USDOT Secretary Nominee Lays out “New Climate Vision,” Backtracks on Fuel Tax

Washington D.C. – Nominee to head the United States Department of Transportation (USDOT) Pete Buttigieg testified on Capitol Hill today in a wide-ranging Senate confirmation hearing.

On Thursday, Buttigieg testified for more than two hours before the Senate Committee on Commerce, Science, and Transportation.

“Safety is the foundation of this Department’s mission and that takes on new meaning amid this pandemic,” Mr. Buttigieg said in his opening remarks.




 

The former mayor of South Bend, IN left no ambiguity when discussing the directives given to him from President Joe Biden.

“The President has made it very clear he expects all of us to deliver on a new climate vision,” Mr. Buttigieg declared. “Ultimately, we cannot afford not to act on climate.”

As part of that vision, Buttigieg explained the USDOT under his leadership will work to raise vehicle fuel efficiency standards and invest in vehicle electrification development.

“American companies should be leading the way in electric vehicles (EVs) and we need to do everything we can to support that,” he stated.

Mr. Buttigieg also expressed the USDOT’s goal will be to build 500,000 EV charging stations around the country to spur consumer demand.

“I think the President’s vision will create more good paying union jobs,” he predicted.




 

Moreover, Buttigieg indicated he is also eyeing new regulations to crackdown on carbon emissions producers noting, “The transportation sector is now the biggest contributor of greenhouse gases.”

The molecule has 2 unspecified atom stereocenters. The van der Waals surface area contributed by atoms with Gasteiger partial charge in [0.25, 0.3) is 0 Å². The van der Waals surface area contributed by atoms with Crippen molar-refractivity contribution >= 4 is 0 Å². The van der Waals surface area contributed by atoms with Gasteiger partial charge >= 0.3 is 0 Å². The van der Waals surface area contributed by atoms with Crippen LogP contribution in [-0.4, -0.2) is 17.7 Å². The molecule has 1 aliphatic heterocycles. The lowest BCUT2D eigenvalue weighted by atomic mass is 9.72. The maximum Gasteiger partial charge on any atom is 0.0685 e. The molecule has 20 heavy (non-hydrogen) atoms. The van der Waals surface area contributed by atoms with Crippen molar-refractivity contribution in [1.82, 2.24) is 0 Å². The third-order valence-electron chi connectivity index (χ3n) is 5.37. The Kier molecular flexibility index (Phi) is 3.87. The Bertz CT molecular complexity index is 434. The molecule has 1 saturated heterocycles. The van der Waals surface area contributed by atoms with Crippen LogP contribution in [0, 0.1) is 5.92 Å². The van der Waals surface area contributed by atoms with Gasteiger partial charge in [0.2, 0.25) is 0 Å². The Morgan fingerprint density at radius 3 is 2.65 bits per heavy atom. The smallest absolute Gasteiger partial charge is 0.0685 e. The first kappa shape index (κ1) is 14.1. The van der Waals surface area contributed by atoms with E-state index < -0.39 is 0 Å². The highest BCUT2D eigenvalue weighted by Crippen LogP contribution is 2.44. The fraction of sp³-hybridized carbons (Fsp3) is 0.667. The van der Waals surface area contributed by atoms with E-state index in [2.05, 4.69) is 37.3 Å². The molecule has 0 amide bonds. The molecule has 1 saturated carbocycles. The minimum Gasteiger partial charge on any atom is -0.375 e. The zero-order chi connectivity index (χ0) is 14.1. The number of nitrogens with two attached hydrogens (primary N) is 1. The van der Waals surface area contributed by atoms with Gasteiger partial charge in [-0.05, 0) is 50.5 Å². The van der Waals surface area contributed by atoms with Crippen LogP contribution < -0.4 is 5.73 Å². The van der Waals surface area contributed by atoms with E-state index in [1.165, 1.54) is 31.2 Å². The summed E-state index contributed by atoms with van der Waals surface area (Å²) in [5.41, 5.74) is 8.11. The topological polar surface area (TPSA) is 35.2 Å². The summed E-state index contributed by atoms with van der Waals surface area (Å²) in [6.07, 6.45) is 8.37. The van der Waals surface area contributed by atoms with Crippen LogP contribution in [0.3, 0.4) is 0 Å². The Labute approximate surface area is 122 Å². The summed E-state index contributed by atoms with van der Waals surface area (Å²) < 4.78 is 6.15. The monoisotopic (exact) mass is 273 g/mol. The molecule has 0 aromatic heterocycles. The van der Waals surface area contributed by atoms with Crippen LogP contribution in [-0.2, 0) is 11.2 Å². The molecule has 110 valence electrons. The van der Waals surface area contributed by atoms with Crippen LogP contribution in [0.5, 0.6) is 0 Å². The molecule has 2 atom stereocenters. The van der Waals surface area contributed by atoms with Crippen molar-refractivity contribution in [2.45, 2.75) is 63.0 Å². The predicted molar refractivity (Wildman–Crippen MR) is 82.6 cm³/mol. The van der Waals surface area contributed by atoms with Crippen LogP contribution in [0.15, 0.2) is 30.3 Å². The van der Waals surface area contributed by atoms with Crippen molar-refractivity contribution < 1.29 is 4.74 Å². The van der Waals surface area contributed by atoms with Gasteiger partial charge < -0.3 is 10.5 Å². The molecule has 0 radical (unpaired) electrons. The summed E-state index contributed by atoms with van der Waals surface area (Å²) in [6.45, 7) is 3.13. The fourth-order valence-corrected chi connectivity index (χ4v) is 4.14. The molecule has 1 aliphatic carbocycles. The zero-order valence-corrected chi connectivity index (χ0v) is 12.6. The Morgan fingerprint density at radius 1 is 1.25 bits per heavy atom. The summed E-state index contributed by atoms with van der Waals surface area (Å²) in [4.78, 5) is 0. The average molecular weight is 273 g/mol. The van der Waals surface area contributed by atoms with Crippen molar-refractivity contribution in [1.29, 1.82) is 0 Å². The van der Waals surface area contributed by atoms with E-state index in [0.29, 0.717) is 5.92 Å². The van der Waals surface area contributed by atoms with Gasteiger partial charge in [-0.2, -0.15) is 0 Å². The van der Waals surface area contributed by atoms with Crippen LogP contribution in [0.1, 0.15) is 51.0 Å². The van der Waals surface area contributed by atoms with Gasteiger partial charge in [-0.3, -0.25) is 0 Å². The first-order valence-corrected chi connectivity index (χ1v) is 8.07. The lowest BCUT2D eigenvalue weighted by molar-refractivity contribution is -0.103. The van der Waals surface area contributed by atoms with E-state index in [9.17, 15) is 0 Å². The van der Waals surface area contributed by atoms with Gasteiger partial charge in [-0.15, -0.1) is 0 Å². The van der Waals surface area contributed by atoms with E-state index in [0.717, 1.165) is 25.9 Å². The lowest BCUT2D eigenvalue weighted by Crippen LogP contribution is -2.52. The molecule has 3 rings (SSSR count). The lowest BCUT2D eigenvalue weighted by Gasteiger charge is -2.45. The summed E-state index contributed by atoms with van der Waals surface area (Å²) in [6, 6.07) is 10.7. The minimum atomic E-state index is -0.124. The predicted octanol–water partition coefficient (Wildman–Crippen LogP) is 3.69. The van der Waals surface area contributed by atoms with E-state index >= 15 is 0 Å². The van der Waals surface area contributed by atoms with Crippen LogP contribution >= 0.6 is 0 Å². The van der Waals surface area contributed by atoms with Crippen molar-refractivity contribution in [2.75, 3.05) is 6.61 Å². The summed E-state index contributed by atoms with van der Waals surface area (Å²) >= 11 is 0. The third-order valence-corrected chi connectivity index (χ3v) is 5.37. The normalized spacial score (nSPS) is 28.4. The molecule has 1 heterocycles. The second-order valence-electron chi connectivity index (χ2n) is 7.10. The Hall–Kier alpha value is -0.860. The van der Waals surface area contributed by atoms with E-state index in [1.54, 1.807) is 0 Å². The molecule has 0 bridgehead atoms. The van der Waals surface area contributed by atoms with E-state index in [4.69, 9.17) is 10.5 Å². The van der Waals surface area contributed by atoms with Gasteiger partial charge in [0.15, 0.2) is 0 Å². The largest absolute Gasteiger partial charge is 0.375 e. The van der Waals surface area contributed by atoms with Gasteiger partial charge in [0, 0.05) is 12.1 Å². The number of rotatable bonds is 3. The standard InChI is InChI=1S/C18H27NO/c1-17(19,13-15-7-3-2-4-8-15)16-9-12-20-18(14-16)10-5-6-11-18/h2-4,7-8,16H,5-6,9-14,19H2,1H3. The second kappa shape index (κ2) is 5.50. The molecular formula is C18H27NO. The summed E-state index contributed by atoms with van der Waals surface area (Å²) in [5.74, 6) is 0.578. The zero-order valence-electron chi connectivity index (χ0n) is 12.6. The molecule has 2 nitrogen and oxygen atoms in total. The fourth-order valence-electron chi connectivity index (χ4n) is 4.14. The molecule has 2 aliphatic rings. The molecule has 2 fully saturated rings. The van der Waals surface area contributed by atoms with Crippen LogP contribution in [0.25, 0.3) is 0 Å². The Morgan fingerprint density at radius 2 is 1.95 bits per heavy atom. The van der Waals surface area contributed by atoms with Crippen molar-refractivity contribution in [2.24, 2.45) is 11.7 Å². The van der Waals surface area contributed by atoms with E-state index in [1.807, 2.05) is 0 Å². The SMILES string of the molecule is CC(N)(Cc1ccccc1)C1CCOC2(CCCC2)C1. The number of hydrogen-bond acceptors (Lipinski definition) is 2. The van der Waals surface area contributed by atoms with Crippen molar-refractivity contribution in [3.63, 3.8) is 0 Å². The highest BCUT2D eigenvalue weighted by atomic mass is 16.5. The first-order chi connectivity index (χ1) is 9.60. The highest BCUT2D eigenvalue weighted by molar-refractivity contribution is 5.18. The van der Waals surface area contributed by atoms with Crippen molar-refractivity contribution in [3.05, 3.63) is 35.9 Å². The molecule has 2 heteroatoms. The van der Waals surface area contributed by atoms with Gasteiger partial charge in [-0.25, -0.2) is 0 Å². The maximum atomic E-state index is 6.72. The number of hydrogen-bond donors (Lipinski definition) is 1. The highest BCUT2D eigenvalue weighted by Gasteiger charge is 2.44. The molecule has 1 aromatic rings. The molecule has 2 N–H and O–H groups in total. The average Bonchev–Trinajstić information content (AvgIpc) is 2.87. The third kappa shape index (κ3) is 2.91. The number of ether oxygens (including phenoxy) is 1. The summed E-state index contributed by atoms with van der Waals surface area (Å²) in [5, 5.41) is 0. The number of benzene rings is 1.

On infrastructure, Mayor Pete urged action and argued he is uniquely qualified to help make it happen.

“Now is the time [on infrastructure] and I believe we have a real chance to deliver for the American people. As a mayor from the industrial midwest I will bring a bottom up perspective on transportation programs and funding.”

Fuel Tax Backtrack

Trucking industry groups such as the American Trucking Associations (ATA) and the Truckload Carriers Association (TCA) have long advocated raising federal fuel taxes in order to boost revenue into the Highway Trust Fund (HTF).

Federal fuel taxes were last hiked in 1993.

The federal gasoline tax still sits at 18.4 cents a gallon and tax on diesel fuel remains at 24.4 cents a gallon.

 

The ATA’s Build America Fund (BAF) proposal introduced in 2019 would impose a new 20 cent per gallon increase into the price of transportation fuels collected at the point of purchase.

The fee would be indexed to both inflation and improvements in fuel efficiency, with a five percent annual cap.

ATA economists estimate that the BAF tax will generate nearly $340 billion over the first 10 years.

During questioning from Committee members, Senator Mike Lee (R-UT), who opposes increasing federal fuel taxes due to the “regressive” impact, pressed Buttigieg for his view on the matter.


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Mayor Pete expressed concern that given the expected rapid development of EVs, increasing federal fuel taxes could be a less effective long-term solution than perhaps the vehicle-miles-traveled (VMT) approach.

Still he left open the possibility.

“All options should be on the table,” he stated.




 

However, in a bit of a backtrack following today’s hearing, Buttigieg’s spokesperson told the Politico he does not support raising federal fuel taxes.

His position on the issue is a signal the Biden Administration is not keen on the idea which will not be welcomed news to trucking’s most powerful trade groups.

 


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